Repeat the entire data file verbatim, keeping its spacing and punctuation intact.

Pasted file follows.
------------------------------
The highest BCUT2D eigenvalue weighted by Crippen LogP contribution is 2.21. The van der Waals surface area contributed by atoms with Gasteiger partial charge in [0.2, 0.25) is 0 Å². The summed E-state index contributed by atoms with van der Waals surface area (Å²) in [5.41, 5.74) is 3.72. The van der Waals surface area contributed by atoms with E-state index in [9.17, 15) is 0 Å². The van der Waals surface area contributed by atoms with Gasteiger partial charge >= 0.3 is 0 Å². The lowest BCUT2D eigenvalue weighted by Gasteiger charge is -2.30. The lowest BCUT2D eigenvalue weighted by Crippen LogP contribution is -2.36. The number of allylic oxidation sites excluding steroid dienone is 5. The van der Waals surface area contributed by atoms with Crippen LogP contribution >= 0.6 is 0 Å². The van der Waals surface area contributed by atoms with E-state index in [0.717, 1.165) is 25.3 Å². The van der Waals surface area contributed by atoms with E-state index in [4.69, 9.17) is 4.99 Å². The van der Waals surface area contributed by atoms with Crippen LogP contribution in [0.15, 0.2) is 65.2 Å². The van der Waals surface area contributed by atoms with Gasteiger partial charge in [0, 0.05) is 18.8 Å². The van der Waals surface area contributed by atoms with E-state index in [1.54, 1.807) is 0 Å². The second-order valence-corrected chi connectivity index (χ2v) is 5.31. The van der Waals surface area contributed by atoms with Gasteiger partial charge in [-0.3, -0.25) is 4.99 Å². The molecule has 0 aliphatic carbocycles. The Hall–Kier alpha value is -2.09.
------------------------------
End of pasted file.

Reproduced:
The highest BCUT2D eigenvalue weighted by Crippen LogP contribution is 2.21. The van der Waals surface area contributed by atoms with Gasteiger partial charge in [0.2, 0.25) is 0 Å². The summed E-state index contributed by atoms with van der Waals surface area (Å²) in [5.41, 5.74) is 3.72. The van der Waals surface area contributed by atoms with E-state index in [9.17, 15) is 0 Å². The van der Waals surface area contributed by atoms with Gasteiger partial charge >= 0.3 is 0 Å². The lowest BCUT2D eigenvalue weighted by Gasteiger charge is -2.30. The lowest BCUT2D eigenvalue weighted by Crippen LogP contribution is -2.36. The number of allylic oxidation sites excluding steroid dienone is 5. The van der Waals surface area contributed by atoms with Crippen LogP contribution >= 0.6 is 0 Å². The van der Waals surface area contributed by atoms with E-state index in [0.717, 1.165) is 25.3 Å². The van der Waals surface area contributed by atoms with E-state index in [4.69, 9.17) is 4.99 Å². The van der Waals surface area contributed by atoms with Crippen LogP contribution in [0.15, 0.2) is 65.2 Å². The van der Waals surface area contributed by atoms with Gasteiger partial charge in [0, 0.05) is 18.8 Å². The van der Waals surface area contributed by atoms with E-state index in [1.54, 1.807) is 0 Å². The second-order valence-corrected chi connectivity index (χ2v) is 5.31. The van der Waals surface area contributed by atoms with Gasteiger partial charge in [-0.3, -0.25) is 4.99 Å². The molecule has 0 aliphatic carbocycles. The Hall–Kier alpha value is -2.09.